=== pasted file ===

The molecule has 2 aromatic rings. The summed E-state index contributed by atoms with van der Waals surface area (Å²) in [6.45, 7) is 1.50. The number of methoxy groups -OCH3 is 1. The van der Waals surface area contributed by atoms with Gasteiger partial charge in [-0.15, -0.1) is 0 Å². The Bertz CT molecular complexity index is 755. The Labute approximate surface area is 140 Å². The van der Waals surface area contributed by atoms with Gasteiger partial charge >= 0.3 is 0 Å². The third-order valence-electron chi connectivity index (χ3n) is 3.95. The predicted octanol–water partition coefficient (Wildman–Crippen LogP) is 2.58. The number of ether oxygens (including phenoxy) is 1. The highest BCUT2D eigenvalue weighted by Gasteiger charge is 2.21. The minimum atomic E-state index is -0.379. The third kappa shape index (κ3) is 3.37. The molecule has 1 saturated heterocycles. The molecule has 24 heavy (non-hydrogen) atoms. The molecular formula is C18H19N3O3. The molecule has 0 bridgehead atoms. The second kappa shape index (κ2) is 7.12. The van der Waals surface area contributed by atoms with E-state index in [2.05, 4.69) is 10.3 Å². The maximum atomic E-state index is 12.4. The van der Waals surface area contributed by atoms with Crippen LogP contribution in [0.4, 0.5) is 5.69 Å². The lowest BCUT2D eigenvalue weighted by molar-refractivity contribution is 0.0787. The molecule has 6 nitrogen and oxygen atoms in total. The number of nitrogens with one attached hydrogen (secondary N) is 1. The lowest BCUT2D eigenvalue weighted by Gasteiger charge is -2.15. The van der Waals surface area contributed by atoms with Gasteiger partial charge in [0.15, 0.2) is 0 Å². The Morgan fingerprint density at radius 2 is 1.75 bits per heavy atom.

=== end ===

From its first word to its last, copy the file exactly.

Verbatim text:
The molecule has 2 aromatic rings. The summed E-state index contributed by atoms with van der Waals surface area (Å²) in [6.45, 7) is 1.50. The number of methoxy groups -OCH3 is 1. The van der Waals surface area contributed by atoms with Gasteiger partial charge in [-0.15, -0.1) is 0 Å². The Bertz CT molecular complexity index is 755. The Labute approximate surface area is 140 Å². The van der Waals surface area contributed by atoms with Gasteiger partial charge >= 0.3 is 0 Å². The third-order valence-electron chi connectivity index (χ3n) is 3.95. The predicted octanol–water partition coefficient (Wildman–Crippen LogP) is 2.58. The number of ether oxygens (including phenoxy) is 1. The highest BCUT2D eigenvalue weighted by Gasteiger charge is 2.21. The minimum atomic E-state index is -0.379. The third kappa shape index (κ3) is 3.37. The molecule has 1 saturated heterocycles. The molecule has 24 heavy (non-hydrogen) atoms. The molecular formula is C18H19N3O3. The molecule has 0 bridgehead atoms. The second kappa shape index (κ2) is 7.12. The van der Waals surface area contributed by atoms with E-state index in [2.05, 4.69) is 10.3 Å². The maximum atomic E-state index is 12.4. The van der Waals surface area contributed by atoms with Crippen LogP contribution in [0.4, 0.5) is 5.69 Å². The lowest BCUT2D eigenvalue weighted by molar-refractivity contribution is 0.0787. The molecule has 6 nitrogen and oxygen atoms in total. The number of nitrogens with one attached hydrogen (secondary N) is 1. The lowest BCUT2D eigenvalue weighted by Gasteiger charge is -2.15. The van der Waals surface area contributed by atoms with Gasteiger partial charge in [0.15, 0.2) is 0 Å². The Morgan fingerprint density at radius 2 is 1.75 bits per heavy atom.